What Does It Takes to Change the Game?

Industrial lasers are integrated into manufacturing and fabrication facilities around the world. Every moment, there is an industrial laser somewhere that is cutting, etching, or welding. But the energy from traditional industrial lasers is not absorbed well by copper, so using them for copper processing has been slow and produced inferior quality.

Figure 1. Blue laser light has a number of physical advantages over conventional infrared laser wavelengths, including its ability to perform well with materials such as copper.

In 2017 NUBURU (Centennial, CO) released the 150-watt AO-150, and in December of 2018, the 500-watt AO-500 industrial lasers, which operate in the blue wavelength region in the vicinity of 450 nm. They have demonstrated excellent performance for copper foil and thin metal welding, up to 1 mm. It was already known that blue laser light performs well with copper but putting it to practical use was a challenge. (Figure 1).

Blue to the Rescue

Industrial lasers are powerful, flexible, reliable, and easily integrated into automated manufacturing systems. But traditional industrial lasers — operating in infrared regions near 1 μm and near 10 μm — cannot efficiently process copper. And with the increasing ubiquity of electronics, copper is unquestionably an essential material for a wide range of applications.

The problem with conventional lasers is that copper absorbs only a minimal amount of incident infrared radiation. Consider copper welding, a desirable process for such applications as busbar welding for electric motors, interconnect joining in portable electronic devices, and foil assembly in lithium-ion batteries. Copper absorbs only about five percent of incident infrared radiation. This inefficiency means that starting a weld — initiating a melt pool — takes a significant amount of excess energy. Once that melt pool is established, though, it absorbs a higher percentage of infrared energy than the base metal. The excess energy in the melt pool causes the metal to vaporize, creating bubbles throughout the weld puddle. Some of these bubbles are at high pressure and escape the puddle, forcing material to be ejected as they escape. Some are at lower pressure and are unable to move the viscous molten metal, so they get trapped as the weld puddle cools. The result is voids in the joint and material spattered on the surrounding surfaces. Trying to weld copper with infrared lasers requires operators to tightrope an almost impossibly thin line between enough energy to initiate a weld and not so much that the joint quality is unacceptable. In many cases that leaves not just a narrow process window, but no process window at all.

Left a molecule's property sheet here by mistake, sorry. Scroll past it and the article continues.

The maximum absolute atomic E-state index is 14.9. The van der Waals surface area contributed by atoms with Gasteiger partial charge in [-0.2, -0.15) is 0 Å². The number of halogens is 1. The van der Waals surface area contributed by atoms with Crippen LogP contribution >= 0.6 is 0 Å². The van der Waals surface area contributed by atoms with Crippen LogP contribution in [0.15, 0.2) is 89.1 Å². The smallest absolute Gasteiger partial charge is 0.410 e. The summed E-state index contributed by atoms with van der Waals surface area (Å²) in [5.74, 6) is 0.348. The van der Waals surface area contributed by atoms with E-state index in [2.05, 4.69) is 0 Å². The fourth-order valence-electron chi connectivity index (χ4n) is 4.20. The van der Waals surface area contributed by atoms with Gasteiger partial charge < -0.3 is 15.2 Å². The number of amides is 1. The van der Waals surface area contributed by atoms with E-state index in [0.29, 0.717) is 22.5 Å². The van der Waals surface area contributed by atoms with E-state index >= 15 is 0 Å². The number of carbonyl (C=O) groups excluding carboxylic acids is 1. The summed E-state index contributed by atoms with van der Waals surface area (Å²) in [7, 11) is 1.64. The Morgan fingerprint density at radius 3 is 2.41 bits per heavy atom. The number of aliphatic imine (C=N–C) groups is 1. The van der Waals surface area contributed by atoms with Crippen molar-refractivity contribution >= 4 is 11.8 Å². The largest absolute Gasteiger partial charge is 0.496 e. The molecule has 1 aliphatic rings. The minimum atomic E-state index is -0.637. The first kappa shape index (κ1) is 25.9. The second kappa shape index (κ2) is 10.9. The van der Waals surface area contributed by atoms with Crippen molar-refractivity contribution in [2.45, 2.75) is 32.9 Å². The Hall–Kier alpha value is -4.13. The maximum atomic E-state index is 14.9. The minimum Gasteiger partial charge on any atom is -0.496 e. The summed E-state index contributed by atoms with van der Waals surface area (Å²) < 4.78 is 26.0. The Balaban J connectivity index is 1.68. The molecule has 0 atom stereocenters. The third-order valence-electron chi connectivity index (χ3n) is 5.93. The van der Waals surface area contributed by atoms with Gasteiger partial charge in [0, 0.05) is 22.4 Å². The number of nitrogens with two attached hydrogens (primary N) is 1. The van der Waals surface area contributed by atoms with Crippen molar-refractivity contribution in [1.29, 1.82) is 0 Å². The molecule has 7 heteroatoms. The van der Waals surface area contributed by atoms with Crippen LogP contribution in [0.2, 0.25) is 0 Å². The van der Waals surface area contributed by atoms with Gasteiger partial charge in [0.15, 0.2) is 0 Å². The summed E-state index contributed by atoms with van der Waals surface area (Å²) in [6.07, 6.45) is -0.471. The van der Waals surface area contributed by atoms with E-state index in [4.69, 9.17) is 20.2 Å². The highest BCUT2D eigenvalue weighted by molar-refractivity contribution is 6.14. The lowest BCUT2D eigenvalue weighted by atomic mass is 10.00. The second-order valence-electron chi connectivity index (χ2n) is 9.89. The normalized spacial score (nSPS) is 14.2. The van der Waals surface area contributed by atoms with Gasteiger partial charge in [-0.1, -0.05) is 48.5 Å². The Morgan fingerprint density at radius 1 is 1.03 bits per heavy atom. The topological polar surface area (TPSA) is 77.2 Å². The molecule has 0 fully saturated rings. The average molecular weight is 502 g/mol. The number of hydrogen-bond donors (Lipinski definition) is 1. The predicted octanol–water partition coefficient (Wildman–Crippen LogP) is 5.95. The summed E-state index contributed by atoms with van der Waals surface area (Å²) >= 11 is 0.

The fundamental physics of blue laser light absorption sidesteps that entire problem. Copper absorbs more than ten times as much incident blue laser light as infrared, so it's easy to melt the copper or initiate a keyhole in the material. Once the copper begins to melt, the absorption rate of the blue light increases in proportion to the temperature until the keyhole is initiated, at which point the absorption approaches 100%. Since the absorption of blue light begins at around 65%, the increase in absorption with temperature up to the formation of a keyhole is very stable and provides a wide process window. The result is that blue lasers weld copper faster than alternative methods and the resultant joints are of higher quality.

Putting the Pieces Together

Technological advances on three fronts came together to enable the engineering development of a high-power industrial blue laser. The first was the availability of high-power blue-emitting laser diodes. The second was the development of advanced micro-optics and macro-optics compatible with the high-power emissions. The final piece of the puzzle was the ability to couple high power into an optical fiber and provide users with a beam delivery system similar to traditional industrial lasers. The NUBURU team used off-the-shelf blue laser diodes and developed the supporting capabilities necessary to produce a high-power blue industrial laser.

Figure 2. The 200-watt blue laser module combines the output from four separate 20-die laser diode packages using interleaving mirrors and other optics.

The beauty of compact multi-die laser diode packages is that electronic connections, mechanical support, and thermal stabilization can be integrated into one assembly. The challenge comes in combining eighty individual 450-nm laser diode outputs into a single optically stable beam. To reach industrially relevant output power, our engineers created an innovative network of micro-optics, interleaving mirrors, and macro-optical beam conditioning optics.